Neal Baer, Executive Producer of Law & Order: Special Victims Unit
Neal Baer is more than the Executive Producer of Law & Order: Special Victims Unit. He's a Harvard graduate, who also attended the American Film Institute and is a licensed pediatrician! After finishing at AFI, Baer worked on the Vietnam era drama "China Beach" before deciding to attend medical school at Harvard. Neal has obviously found a way to combine his medical expertise and his writing talents into a successful television career. NBC.com spoke with Neal about his transition from medicine to entertainment and the future of his SVU characters.
How did you get from medical school to ER?
John Wells sent me the script for ER, which Michael Crichton had written when he was a medical student at Harvard in the early 1970s. I really took to it because it was about residents and medical students, not about patients per se. [Once ER got picked up], I left medical school in my 4th year and went to Los Angeles to break stories for two months. I literally brought 100 stories mostly for Carter and Dr. Ross, since I was studying pediatrics and Ross was a pediatrician. I ended up staying in Los Angeles and finished medical school during hiatuses. I did my residency/internship at Children's Hospital in Los Angeles.
So, you're definitely used to a hectic schedule!
Oh yeah, this is easy! I look back and I don't know how I did it. One year, I think in '98, I had a rotation at County U.S.C. in the newborn nursery at 4 am. Then I'd rush to the set of a pilot I was doing for the WB called "Out Reach," then I'd go over to "ER." It's all a blur, but I got through it.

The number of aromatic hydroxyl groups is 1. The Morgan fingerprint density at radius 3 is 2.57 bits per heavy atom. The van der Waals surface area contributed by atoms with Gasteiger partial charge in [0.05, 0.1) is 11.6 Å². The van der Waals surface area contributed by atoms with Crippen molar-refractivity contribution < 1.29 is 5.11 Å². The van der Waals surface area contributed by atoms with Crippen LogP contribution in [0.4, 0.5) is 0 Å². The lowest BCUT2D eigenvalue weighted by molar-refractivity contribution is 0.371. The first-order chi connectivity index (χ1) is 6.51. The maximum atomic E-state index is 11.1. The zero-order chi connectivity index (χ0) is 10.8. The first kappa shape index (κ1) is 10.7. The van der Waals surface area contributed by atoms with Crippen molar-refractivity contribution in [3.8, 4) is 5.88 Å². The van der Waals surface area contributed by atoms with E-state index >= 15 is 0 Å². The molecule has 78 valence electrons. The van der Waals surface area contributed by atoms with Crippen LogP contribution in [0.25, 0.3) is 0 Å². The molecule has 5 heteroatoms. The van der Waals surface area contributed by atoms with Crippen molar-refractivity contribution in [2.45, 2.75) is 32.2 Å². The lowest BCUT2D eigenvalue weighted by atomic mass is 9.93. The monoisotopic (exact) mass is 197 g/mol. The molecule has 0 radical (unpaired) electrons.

You're like a character on ER! Was it hard transitioning from ER to SVU?
They're not so different. On SVU we focus on the workplace and the problems that arise for our characters when they're dealing with Special Victims crimes. For instance, Stabler's background is one of a religious man; Catholic, altar boy, four children. He has a very pointed view about abortion; what's right and what's wrong. Strong beliefs - and those beliefs are certainly carried through in the way that he deals with the crimes every week. Some have a profound effect on him, because he's a parent and father.
Same goes for Mariska's character - she's the product of a rape. She sometimes questions whether she's violent because she's a product of rape. Her father, who she doesn't know, was obviously violent. She's very independent because she was raised by a mother who was an alcoholic and she had to take care of that parent. That affects her and the way she deals with victims and how she cares about them.
We never lose sight of who the characters are, what their pasts are and how that will affect them in the stories that we tell. We have a show that we're doing this year where we meet Fin's son finally - at 18 years old. We've only talked about him twice I think in 6 years. Fin doesn't talk much about his personal life.
We like revealing those kinds of things about a character - as you would in any workplace where you know the people. You work with them, they're your "workplace family", but you may not know about other details until issues come up that reveal those details.
Fans will see this season that Stabler faces a crisis precipitated by a number of events - and fans will come to understand the character better. I don't want to give anything away!
Part of the reason you have such a loyal fan base is because of the show's attention to details.
Yeah, we don't' forget. We just wait until it's the right story to tell. One time, about 3 years ago, Fin shared with Benson that he had a son because they were working a case...
We remember many, many things about our characters and that's part of what makes it a gripping show instead of the crimes. It is story based, but there is a character element. It's not strictly a procedural show.